Whether you're just starting out or have been in business for decades, there's no better thrill than landing a big client. Every entrepreneur understands the struggle of finding clients. From real estate to consumer goods to public relations, every industry is extremely competitive. Your portfolio can easily end up getting lost in a sea of similar firms. So how can you make sure that your pitch stands out and you continually land the clients of your dreams?
There's a key mistake I see companies make when they're trying to develop business: They focus on themselves. They pour all of their attention on flashy PowerPoints that list their qualifications and experience in an attempt to secure a job. While it's necessary to show what you can do, have you ever considered how it feels to be on the receiving end of this type of pitch?
Put yourself in the shoes of the potential client you are trying to sell. Would you want to hear about what makes a product or business great, or would you be more interested in hearing what that business will do to directly benefit you? If you really want to expand your client list, focusing on concentrating on their needs at all stages is the way to win them over.
Here are a few tips for preparing your pitches in order to address a potential client's specific needs.
Give them what they're asking for.
You've probably heard about the old trick of repeating keywords from a job posting in your application to appear like the perfect fit. It may seem obvious, but when you base your pitch on what they want and are asking for specifically, you show your potential clients that you're listening.
You also demonstrate that you're detail-oriented, and that you care enough about their business to pay close attention to what they need. Always make sure you're clearly explaining how your unique set of skills can help them to achieve their goals, and outline the exact step-by-step process on how you're going to get there.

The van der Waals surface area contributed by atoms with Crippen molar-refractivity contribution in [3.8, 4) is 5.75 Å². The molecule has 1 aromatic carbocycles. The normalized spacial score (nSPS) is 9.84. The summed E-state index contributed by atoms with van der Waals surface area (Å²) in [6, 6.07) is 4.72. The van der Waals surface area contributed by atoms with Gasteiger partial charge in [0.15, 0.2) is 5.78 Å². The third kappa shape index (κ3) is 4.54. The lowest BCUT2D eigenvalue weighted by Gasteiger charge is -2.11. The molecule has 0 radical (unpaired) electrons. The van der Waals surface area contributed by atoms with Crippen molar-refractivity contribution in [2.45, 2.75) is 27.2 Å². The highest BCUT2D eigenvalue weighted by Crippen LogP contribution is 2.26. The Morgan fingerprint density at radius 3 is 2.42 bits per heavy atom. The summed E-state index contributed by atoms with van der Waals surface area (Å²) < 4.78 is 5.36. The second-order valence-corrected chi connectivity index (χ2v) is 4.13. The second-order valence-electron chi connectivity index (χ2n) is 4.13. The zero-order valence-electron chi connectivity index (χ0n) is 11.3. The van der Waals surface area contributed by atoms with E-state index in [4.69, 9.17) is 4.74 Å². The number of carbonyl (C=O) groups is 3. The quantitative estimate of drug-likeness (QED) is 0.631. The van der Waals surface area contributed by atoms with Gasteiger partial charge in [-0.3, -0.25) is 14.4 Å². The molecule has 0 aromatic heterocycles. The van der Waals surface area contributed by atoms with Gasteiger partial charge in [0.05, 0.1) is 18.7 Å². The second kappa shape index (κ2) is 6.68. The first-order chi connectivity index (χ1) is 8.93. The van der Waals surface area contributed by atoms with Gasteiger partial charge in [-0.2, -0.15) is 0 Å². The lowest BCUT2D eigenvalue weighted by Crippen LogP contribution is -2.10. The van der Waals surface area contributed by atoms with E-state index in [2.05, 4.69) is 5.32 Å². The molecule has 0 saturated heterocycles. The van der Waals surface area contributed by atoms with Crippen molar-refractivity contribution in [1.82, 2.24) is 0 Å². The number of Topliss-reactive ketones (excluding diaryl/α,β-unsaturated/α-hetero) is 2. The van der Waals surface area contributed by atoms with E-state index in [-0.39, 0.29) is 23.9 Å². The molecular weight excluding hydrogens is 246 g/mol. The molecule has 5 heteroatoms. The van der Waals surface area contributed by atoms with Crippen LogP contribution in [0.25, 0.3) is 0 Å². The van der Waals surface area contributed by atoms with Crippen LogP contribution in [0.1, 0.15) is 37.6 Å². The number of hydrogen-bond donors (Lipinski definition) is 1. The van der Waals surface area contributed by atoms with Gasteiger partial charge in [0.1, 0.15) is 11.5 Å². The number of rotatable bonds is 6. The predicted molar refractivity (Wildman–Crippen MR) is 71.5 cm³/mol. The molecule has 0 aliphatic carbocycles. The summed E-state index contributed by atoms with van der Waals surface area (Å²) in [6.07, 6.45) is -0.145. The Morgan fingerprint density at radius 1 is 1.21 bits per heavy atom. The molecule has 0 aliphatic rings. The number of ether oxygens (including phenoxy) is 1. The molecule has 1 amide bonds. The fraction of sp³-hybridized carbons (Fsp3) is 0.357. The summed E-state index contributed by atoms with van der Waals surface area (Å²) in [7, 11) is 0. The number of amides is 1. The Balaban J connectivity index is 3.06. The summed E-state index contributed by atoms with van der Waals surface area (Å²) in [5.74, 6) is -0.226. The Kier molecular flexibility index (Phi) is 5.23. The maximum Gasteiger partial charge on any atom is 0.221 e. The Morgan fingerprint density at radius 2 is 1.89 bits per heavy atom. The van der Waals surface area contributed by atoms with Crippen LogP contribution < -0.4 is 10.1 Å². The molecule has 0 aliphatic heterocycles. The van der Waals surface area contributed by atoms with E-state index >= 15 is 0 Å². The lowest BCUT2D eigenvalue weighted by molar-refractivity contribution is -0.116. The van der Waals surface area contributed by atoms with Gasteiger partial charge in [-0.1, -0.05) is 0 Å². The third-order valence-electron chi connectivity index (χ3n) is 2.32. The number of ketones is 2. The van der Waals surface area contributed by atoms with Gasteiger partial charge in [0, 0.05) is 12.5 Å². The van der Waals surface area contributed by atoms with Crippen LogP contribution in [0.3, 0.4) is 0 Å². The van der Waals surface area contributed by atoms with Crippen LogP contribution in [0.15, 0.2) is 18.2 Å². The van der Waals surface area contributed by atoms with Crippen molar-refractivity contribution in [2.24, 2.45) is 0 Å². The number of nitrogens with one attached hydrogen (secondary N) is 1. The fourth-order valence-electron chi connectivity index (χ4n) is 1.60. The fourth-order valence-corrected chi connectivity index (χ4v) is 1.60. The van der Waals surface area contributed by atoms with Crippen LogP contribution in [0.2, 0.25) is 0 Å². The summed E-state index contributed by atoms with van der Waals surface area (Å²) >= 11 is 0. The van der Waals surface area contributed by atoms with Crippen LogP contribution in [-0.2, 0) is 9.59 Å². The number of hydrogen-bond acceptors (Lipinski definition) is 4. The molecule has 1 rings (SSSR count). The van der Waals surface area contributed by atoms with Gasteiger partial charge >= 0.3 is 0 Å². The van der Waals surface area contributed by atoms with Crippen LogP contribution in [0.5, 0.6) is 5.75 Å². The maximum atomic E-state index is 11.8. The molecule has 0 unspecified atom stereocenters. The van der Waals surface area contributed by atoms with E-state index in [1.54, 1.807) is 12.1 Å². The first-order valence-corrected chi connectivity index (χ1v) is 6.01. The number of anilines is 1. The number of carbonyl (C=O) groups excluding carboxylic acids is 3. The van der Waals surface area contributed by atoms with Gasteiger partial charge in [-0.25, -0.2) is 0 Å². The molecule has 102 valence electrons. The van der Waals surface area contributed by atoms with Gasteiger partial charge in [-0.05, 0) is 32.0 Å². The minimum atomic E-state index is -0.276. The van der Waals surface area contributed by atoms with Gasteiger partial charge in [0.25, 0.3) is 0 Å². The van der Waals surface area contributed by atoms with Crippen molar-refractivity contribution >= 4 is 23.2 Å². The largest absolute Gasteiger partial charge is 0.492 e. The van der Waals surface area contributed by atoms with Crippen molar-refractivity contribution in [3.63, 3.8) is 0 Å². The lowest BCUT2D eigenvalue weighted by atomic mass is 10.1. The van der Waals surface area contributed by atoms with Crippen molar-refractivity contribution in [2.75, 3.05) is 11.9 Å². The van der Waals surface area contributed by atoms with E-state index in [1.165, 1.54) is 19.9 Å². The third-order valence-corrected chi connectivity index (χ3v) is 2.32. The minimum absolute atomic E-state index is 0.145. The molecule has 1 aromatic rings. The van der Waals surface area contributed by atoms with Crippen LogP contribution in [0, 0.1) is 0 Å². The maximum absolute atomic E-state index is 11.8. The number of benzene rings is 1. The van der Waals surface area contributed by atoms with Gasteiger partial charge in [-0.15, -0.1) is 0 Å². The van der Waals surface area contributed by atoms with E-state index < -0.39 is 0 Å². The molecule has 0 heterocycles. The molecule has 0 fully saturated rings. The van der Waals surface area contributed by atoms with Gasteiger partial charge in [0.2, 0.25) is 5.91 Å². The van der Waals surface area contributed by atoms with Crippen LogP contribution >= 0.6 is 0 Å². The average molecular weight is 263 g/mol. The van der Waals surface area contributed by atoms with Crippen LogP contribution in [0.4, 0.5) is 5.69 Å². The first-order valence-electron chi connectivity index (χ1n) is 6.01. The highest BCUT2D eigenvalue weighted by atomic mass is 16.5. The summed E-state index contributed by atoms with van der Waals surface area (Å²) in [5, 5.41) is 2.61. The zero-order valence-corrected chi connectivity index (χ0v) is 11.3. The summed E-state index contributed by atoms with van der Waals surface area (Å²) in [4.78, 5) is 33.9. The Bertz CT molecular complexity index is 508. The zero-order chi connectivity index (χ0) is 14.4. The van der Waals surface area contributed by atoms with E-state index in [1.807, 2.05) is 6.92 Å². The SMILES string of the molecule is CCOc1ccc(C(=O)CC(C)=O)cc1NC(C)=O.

More important, don't compare them to previous clients. Everyone wants to feel different and unique, so treat them as such. Would you tell a first date that they remind you of your ex-girlfriend? Case studies are one thing. Copy and pasting what you've done in the past is another. Show them how you'll approach their business differently.
Consider the client's pain points.
Here's the thing: Your potential client is unlikely going to come right out and tell you exactly what elements of their business aren't working for them. Instead, they'll ask for a specific job to be done. It's up to you to see beyond what they're saying and put some time and energy into researching their company.
For example, are there customer service questions that have gone unanswered on their social media? Are there influencers or celebrities using their products that they are not aware of? Identify new areas of growth by pointing out ways you can support where their current efforts are falling short.
Solve the problems they didn't know they had.
Once you're demonstrated the ways in which you will address all of the issues your client is looking to solve, take it even further by offering more value than they knew they needed. Use the research you prepared about their company, and anticipate the issues they might not yet have considered.
Once you've established that understanding, craft it into your pitch. This will show you're going above and beyond from the get-go, and you're able to analyze and research even when it wasn't asked of you. These are two very attractive features that could quite literally set you apart and get the contract signed.